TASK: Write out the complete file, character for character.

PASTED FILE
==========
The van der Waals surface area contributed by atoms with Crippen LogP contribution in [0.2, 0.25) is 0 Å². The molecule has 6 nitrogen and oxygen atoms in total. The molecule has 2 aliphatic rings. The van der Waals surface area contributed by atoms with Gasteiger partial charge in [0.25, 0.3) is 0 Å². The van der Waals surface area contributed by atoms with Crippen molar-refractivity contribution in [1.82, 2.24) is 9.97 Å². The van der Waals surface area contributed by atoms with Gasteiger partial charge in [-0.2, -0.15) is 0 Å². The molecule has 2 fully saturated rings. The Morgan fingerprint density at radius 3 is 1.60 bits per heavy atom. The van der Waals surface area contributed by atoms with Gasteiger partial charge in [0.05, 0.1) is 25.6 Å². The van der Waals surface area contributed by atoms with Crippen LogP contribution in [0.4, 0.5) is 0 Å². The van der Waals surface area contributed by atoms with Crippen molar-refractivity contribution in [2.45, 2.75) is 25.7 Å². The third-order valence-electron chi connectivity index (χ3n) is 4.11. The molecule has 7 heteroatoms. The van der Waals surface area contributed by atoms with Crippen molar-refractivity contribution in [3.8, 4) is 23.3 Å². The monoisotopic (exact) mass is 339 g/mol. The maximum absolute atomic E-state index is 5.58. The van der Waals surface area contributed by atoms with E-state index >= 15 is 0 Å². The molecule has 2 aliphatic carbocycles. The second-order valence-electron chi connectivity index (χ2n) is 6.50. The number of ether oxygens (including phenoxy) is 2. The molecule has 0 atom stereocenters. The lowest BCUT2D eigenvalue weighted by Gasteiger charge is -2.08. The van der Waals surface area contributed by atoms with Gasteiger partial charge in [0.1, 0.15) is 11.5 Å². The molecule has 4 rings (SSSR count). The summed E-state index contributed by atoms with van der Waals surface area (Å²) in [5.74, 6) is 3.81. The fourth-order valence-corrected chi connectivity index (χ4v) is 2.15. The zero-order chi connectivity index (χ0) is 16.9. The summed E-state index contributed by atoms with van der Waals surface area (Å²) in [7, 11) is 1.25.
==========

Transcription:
The van der Waals surface area contributed by atoms with Crippen LogP contribution in [0.2, 0.25) is 0 Å². The molecule has 6 nitrogen and oxygen atoms in total. The molecule has 2 aliphatic rings. The van der Waals surface area contributed by atoms with Gasteiger partial charge in [0.25, 0.3) is 0 Å². The van der Waals surface area contributed by atoms with Crippen molar-refractivity contribution in [1.82, 2.24) is 9.97 Å². The van der Waals surface area contributed by atoms with Gasteiger partial charge in [-0.2, -0.15) is 0 Å². The molecule has 2 fully saturated rings. The Morgan fingerprint density at radius 3 is 1.60 bits per heavy atom. The van der Waals surface area contributed by atoms with Gasteiger partial charge in [0.05, 0.1) is 25.6 Å². The van der Waals surface area contributed by atoms with Crippen LogP contribution in [0.4, 0.5) is 0 Å². The van der Waals surface area contributed by atoms with Crippen molar-refractivity contribution in [2.45, 2.75) is 25.7 Å². The third-order valence-electron chi connectivity index (χ3n) is 4.11. The molecule has 7 heteroatoms. The van der Waals surface area contributed by atoms with Crippen molar-refractivity contribution in [3.8, 4) is 23.3 Å². The monoisotopic (exact) mass is 339 g/mol. The maximum absolute atomic E-state index is 5.58. The van der Waals surface area contributed by atoms with E-state index >= 15 is 0 Å². The molecule has 2 aliphatic carbocycles. The second-order valence-electron chi connectivity index (χ2n) is 6.50. The number of ether oxygens (including phenoxy) is 2. The molecule has 0 atom stereocenters. The lowest BCUT2D eigenvalue weighted by Gasteiger charge is -2.08. The van der Waals surface area contributed by atoms with Gasteiger partial charge in [0.1, 0.15) is 11.5 Å². The molecule has 4 rings (SSSR count). The summed E-state index contributed by atoms with van der Waals surface area (Å²) in [5.74, 6) is 3.81. The fourth-order valence-corrected chi connectivity index (χ4v) is 2.15. The zero-order chi connectivity index (χ0) is 16.9. The summed E-state index contributed by atoms with van der Waals surface area (Å²) in [7, 11) is 1.25.